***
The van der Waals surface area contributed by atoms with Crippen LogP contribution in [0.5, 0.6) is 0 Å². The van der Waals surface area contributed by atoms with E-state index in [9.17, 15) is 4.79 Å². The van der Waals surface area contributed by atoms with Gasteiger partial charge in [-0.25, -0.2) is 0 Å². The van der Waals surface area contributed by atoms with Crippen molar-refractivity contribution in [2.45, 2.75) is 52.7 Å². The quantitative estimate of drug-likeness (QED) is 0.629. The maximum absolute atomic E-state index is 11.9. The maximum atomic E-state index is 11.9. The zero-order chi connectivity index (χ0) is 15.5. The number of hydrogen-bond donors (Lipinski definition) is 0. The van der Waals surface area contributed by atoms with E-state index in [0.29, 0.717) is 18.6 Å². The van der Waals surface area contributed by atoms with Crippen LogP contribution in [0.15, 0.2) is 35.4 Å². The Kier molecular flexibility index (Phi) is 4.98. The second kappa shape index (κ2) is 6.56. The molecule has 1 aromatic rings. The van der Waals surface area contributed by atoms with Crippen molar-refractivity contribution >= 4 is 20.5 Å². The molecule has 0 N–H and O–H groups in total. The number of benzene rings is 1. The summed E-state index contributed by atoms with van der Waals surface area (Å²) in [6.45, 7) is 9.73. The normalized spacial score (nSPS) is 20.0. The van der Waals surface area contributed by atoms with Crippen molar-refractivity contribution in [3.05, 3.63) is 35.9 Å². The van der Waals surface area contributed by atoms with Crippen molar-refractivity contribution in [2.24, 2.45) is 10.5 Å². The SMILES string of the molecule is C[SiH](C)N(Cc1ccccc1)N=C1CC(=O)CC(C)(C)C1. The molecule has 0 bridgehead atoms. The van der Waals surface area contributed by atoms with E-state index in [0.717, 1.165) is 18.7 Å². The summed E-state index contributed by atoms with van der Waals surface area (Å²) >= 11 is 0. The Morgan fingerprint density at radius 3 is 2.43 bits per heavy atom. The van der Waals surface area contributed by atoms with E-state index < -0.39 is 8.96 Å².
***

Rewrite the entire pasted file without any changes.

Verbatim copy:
The van der Waals surface area contributed by atoms with Crippen LogP contribution in [0.5, 0.6) is 0 Å². The van der Waals surface area contributed by atoms with E-state index in [9.17, 15) is 4.79 Å². The van der Waals surface area contributed by atoms with Gasteiger partial charge in [-0.25, -0.2) is 0 Å². The van der Waals surface area contributed by atoms with Crippen molar-refractivity contribution in [2.45, 2.75) is 52.7 Å². The quantitative estimate of drug-likeness (QED) is 0.629. The maximum absolute atomic E-state index is 11.9. The maximum atomic E-state index is 11.9. The zero-order chi connectivity index (χ0) is 15.5. The number of hydrogen-bond donors (Lipinski definition) is 0. The van der Waals surface area contributed by atoms with E-state index in [0.29, 0.717) is 18.6 Å². The van der Waals surface area contributed by atoms with Crippen LogP contribution in [0.15, 0.2) is 35.4 Å². The Kier molecular flexibility index (Phi) is 4.98. The second kappa shape index (κ2) is 6.56. The molecule has 1 aromatic rings. The van der Waals surface area contributed by atoms with Crippen molar-refractivity contribution >= 4 is 20.5 Å². The molecule has 0 N–H and O–H groups in total. The number of benzene rings is 1. The summed E-state index contributed by atoms with van der Waals surface area (Å²) in [6.45, 7) is 9.73. The normalized spacial score (nSPS) is 20.0. The van der Waals surface area contributed by atoms with Crippen molar-refractivity contribution in [3.05, 3.63) is 35.9 Å². The van der Waals surface area contributed by atoms with Crippen molar-refractivity contribution in [2.24, 2.45) is 10.5 Å². The SMILES string of the molecule is C[SiH](C)N(Cc1ccccc1)N=C1CC(=O)CC(C)(C)C1. The molecule has 0 bridgehead atoms. The van der Waals surface area contributed by atoms with E-state index in [0.717, 1.165) is 18.7 Å². The summed E-state index contributed by atoms with van der Waals surface area (Å²) >= 11 is 0. The Morgan fingerprint density at radius 3 is 2.43 bits per heavy atom. The van der Waals surface area contributed by atoms with E-state index < -0.39 is 8.96 Å².